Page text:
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Five Common Workers' Comp Myths

There’s no denying it—workers’ compensation law is complex. If you have been injured on the job, you may be considering filing a workers’ compensation claim, but you might not know where to begin. Some of the information we often hear people say they have heard from friends and family or found online isn’t exactly helpful either. In fact, we’ve been presented with a number of these workers’ compensation myths and misconceptions that leave people confused as to what they can really do. So, to set the record straight, here are five of the most common workers’ compensation myths we hear and the truth about each of them.

1. Only Large Businesses Need Workers’ Comp Insurance

This is far from the truth. In most states, employers with just a few workers are still required to purchase workers’ compensation insurance. In California, businesses with any employees on their payroll are required to have workers’ compensation insurance. Roofing companies, even those who don’t have any paid employees, are required to purchase coverage. So, no matter how small the company, they need to carry this coverage—or face legal consequences.

2. Part-Time Employees Don’t Count as Employees

Employee status is not considered when counting towards workers’ compensation requirements, so full-time, part-time, internship, freelance, seasonal, and other workers are all considered employees provided they are on a company’s payroll. If your employer is trying to claim you are not entitled to benefits because of your status, they are wrong, and you should call a Sacramento workers’ compensation attorney as soon as possible.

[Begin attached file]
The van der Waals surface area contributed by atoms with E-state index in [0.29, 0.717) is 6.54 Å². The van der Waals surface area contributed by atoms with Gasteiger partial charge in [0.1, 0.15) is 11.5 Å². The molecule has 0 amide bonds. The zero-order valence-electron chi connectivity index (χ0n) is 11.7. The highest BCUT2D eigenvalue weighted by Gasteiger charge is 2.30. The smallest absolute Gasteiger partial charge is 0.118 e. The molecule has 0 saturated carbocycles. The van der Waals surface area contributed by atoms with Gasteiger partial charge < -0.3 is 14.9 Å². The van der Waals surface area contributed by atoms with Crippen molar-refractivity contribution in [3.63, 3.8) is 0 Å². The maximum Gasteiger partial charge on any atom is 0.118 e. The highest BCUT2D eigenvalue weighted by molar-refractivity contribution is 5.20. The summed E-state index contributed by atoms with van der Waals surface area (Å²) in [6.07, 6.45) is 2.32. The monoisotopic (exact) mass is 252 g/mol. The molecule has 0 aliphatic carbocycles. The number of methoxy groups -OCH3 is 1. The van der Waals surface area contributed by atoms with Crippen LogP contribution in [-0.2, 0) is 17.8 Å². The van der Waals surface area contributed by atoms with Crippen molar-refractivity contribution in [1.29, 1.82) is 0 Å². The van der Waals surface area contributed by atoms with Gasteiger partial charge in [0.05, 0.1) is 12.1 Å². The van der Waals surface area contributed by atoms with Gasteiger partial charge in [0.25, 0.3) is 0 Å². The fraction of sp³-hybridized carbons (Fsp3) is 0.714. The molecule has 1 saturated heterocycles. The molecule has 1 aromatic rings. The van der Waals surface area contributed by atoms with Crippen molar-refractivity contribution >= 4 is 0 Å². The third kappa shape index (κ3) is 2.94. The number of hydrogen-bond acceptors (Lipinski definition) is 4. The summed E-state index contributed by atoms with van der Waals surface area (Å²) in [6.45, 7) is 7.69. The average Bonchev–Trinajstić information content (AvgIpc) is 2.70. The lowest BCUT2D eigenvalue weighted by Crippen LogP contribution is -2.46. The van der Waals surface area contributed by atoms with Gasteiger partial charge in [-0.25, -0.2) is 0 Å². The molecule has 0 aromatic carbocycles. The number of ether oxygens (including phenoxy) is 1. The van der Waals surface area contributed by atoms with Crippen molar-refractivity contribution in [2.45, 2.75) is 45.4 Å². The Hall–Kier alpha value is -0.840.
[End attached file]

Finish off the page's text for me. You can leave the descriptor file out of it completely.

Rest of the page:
3. Family Members Don’t Count as Employees

Some small businesses are sole proprietorships, but often enlist the help of a spouse or child to get some bonus work done and increase productivity. What they don’t understand is that doing so may mandate the requirement to purchase workers’ compensation insurance. Be careful when enlisting the help of a spouse or other family member—while it might be nice to have them help you catch up when you’re behind, you may wind up costing yourself a lot in the long run.

4. Out-of-State Employees Don’t Need to Be Covered by an In-State Employer

Where someone works has no bearing on whether they are exempted from the workers’ compensation requirement. If you work in Alabama for a company that’s based here in California, you are required to be covered under California law. The geographic area where you reside and perform your work doesn’t make a difference.

5. Workers Who Receive 1099 Forms Are Not Employees

This is a common workaround companies use to try to absolve their workers’ compensation responsibility—claiming an employee is an “independent contractor” as opposed to an actual employee. The IRS has a 20-point test about this, and any contractors who fail this test are considered employees, thus making workers’ compensation insurance required.

If you have been injured at work, contact Smolich and Smolich today to request a free case evaluation and get help obtaining your benefits!